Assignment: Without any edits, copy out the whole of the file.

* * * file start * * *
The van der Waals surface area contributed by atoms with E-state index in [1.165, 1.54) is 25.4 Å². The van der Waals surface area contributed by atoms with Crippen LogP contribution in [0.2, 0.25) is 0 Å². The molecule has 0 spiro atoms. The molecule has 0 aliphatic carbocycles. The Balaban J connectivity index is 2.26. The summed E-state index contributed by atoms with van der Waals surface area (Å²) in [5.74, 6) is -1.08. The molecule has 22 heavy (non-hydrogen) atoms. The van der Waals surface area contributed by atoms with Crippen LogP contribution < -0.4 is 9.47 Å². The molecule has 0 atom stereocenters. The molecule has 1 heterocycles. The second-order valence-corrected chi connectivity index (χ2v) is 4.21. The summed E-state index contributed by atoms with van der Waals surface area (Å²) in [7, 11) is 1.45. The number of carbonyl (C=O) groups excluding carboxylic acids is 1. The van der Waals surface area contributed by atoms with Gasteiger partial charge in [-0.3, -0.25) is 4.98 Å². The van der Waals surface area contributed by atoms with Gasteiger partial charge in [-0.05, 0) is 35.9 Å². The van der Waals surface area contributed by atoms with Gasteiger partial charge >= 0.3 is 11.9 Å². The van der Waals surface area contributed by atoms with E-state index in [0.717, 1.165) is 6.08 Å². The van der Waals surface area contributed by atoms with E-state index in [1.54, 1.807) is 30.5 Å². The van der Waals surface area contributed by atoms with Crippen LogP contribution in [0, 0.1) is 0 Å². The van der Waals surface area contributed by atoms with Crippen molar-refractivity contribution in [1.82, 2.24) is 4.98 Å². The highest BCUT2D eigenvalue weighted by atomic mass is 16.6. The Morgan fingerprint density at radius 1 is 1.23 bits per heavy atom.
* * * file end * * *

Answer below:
The van der Waals surface area contributed by atoms with E-state index in [1.165, 1.54) is 25.4 Å². The van der Waals surface area contributed by atoms with Crippen LogP contribution in [0.2, 0.25) is 0 Å². The molecule has 0 spiro atoms. The molecule has 0 aliphatic carbocycles. The Balaban J connectivity index is 2.26. The summed E-state index contributed by atoms with van der Waals surface area (Å²) in [5.74, 6) is -1.08. The molecule has 22 heavy (non-hydrogen) atoms. The van der Waals surface area contributed by atoms with Crippen LogP contribution < -0.4 is 9.47 Å². The molecule has 0 atom stereocenters. The molecule has 1 heterocycles. The second-order valence-corrected chi connectivity index (χ2v) is 4.21. The summed E-state index contributed by atoms with van der Waals surface area (Å²) in [7, 11) is 1.45. The number of carbonyl (C=O) groups excluding carboxylic acids is 1. The van der Waals surface area contributed by atoms with Gasteiger partial charge in [-0.3, -0.25) is 4.98 Å². The van der Waals surface area contributed by atoms with Gasteiger partial charge in [-0.05, 0) is 35.9 Å². The van der Waals surface area contributed by atoms with Gasteiger partial charge >= 0.3 is 11.9 Å². The van der Waals surface area contributed by atoms with E-state index in [0.717, 1.165) is 6.08 Å². The van der Waals surface area contributed by atoms with E-state index in [1.54, 1.807) is 30.5 Å². The van der Waals surface area contributed by atoms with Crippen LogP contribution in [0, 0.1) is 0 Å². The van der Waals surface area contributed by atoms with Crippen molar-refractivity contribution in [1.82, 2.24) is 4.98 Å². The highest BCUT2D eigenvalue weighted by atomic mass is 16.6. The Morgan fingerprint density at radius 1 is 1.23 bits per heavy atom.